David Cameron thinks it's fine for parents to give their kids big wads of cash

David Cameron is going to tell parliament on Monday afternoon why it was completely OK for his mum to give him a load of cash — a move that could potentially save him from paying £80,000 in inheritance tax. The £200,000 gift from his mum, paid in two instalments, was made public on Sunday after Cameron published his tax returns.

Inheritance tax is paid at a rate of 40% on all the assets parents leave their children which are worth more than £325,000 when they die. Cameron’s father left him £300,000 when he died, below the threshold.

The two payments of £100,000 from his mother in May and June 2011 were “an attempt to balance out the legacy between Mr Cameron and his siblings” according to the BBC. If Cameron’s mother remains alive for another two years, under current laws the £200,000 will not be liable for inheritance tax. Had she left the sum to the Prime Minister in her will, it would have been. Gifts from a parents to a child escape the tax rate, as long as they are made seven years before their death.

If it was Cameron’s mothers intention to help Cameron avoid inheritance tax by giving him the gift, it would have been a completely legal and legitimate things to do.

In fact, the Money Advice Service, an organisation that was set up by the government to give free financial advice, even says that parents making gifts is “a good way to cut the taxman’s take.”Downing street said on Saturday that the gift was “sensible, legal and perfectly proper tax-planning.”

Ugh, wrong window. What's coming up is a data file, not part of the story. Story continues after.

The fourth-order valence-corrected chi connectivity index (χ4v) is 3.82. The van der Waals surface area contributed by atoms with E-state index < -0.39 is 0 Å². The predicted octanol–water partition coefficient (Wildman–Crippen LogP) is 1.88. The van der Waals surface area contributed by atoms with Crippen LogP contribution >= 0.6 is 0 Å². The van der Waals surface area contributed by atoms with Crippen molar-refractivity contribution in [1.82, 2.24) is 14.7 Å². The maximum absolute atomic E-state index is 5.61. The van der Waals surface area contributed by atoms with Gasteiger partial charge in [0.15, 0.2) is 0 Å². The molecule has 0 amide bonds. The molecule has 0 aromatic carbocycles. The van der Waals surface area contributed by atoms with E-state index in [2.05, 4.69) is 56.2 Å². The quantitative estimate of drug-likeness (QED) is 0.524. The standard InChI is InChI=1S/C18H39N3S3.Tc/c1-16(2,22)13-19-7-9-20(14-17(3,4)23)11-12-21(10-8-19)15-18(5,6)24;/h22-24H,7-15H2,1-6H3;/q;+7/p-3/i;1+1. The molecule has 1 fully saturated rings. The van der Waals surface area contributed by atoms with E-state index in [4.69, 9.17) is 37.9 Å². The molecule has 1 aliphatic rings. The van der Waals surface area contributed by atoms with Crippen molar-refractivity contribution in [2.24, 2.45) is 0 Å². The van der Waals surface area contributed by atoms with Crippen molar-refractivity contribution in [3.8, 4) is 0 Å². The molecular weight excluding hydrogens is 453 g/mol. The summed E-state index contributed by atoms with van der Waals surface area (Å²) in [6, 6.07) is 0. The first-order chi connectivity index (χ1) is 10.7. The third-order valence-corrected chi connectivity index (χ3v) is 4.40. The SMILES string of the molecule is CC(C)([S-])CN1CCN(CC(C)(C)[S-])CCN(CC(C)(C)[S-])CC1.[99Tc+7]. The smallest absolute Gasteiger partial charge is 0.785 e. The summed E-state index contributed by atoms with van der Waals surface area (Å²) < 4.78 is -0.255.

Cameron is confident that he has done nothing wrong and is determined to stop his opponents from making political capital from the furore, which is why he is prepared to defend his financial affairs in parliament. The Telegraph are reporting that sources have told them Cameron will “utterly refute” claims he has been able to “avoid” paying up to £80,000 in inheritance tax.

It might seem risky for a rich prime minister to defend the right of his mother to give him £100,000s tax free, but in this one specific case he could well win public support. A YouGov poll from 2015 shows that inheritance tax is the most unpopular tax with the public — even though only 3.1% of people pay it.

Labour leader Jeremy Corbyn suggested on the BBC’s Andrew Marr show yesterday that there might be a case for looking again at the inheritance tax rules. “Is there a case for looking at inheritance tax rules? Possibly.” he told Marr.

As well as telling that Commons that it’s OK for parents to gives their kids hundreds of thousands before they die, even though it means they could pay less in taxes, Cameron will also use his address today to try and convince people that he is serious about tackling financial corruption.

He will announce plans to make it a criminal offence for companies to stop their staff facilitating tax evasion.

Cameron decided to release his tax returns over the weekend after the massive leak of files from law firm Mossack Fonseca revealed information about his late father’s offshore fund Blairmore Holdings Limited. The prime minister admitted on Thursday that he and his wife once held shares in the fund.

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